Here’s the deal with the top-of-the-line houses: Some growers proclaim them a godsend, while others proclaim them unduly costly. More often than not, growers who bemoan the expense of high-end greenhouses are those who embarked on ill-planned spending sprees to equip their new ranges.
In fact, these houses are available with equipment that can control any environment. Controls have become so sophisticated that a good grower can monitor activity and results in any given zone at any given time. The grower who properly researches the type of production technology and computer controls best suited to his or her situation can dramatically improve crop yield and quality at an impressive efficiency of cost.
Before committing to new construction or to an expansion, the grower also must consider future plans. The type of equipment specified and its placement is largely determined on whether the grower anticipates future expansion. Most houses can be lengthened or can accommodate side additions – assuming such modifications have been planned in advance.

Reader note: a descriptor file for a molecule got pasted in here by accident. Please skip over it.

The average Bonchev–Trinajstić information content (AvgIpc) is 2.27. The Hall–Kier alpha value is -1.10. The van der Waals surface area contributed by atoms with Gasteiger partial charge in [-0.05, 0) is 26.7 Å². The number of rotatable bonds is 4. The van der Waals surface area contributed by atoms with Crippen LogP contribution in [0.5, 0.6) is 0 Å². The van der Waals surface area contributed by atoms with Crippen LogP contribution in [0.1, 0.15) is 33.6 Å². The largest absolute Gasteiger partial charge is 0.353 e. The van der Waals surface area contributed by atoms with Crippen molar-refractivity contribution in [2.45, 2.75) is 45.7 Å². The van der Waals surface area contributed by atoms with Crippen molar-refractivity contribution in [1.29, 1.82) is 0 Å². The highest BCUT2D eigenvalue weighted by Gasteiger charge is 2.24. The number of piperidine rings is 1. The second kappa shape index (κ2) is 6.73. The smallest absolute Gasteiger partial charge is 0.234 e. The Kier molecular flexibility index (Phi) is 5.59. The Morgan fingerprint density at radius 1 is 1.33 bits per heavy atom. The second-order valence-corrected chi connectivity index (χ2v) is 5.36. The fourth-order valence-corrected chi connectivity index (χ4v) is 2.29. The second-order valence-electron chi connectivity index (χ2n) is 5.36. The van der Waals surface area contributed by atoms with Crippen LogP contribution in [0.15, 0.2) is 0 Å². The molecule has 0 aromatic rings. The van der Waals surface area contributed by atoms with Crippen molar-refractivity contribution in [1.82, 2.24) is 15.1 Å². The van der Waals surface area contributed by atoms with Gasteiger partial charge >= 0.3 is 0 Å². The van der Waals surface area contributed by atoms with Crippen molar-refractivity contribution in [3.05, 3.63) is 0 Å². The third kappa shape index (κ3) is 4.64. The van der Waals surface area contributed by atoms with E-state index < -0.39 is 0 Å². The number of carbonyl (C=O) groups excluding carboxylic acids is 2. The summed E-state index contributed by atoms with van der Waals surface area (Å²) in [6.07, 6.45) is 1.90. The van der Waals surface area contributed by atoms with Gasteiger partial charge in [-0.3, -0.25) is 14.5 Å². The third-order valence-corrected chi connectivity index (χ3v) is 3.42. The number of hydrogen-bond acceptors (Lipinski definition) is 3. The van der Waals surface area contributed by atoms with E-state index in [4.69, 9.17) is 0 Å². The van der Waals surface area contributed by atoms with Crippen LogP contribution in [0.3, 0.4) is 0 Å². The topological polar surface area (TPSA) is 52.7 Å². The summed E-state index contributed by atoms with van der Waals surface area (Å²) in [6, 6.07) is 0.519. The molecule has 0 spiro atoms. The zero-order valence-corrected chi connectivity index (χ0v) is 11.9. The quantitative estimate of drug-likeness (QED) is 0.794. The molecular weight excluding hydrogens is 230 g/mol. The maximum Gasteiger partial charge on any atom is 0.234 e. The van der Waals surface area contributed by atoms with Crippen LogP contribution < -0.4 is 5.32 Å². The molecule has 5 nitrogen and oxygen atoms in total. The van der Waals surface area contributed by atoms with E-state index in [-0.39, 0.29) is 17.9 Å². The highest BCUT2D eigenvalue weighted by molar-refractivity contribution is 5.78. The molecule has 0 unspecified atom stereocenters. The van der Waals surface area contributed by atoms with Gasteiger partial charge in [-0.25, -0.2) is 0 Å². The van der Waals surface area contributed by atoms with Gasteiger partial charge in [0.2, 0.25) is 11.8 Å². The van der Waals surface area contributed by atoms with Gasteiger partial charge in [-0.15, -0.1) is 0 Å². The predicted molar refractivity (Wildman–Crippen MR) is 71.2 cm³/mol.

If a rule of thumb is called for, I would suggest that it be, "Think flexibility." Many growers integrate different types and styles of greenhouses in an effort to produce a diversity of crops throughout the year. In this type of situation, the site of the greenhouse is critical. Available light in summer and winter must be accounted for, as does seasonal temperature variance. Needless to say, the grower should also check into local zoning and codes.
Don’t be ambushed by a code violation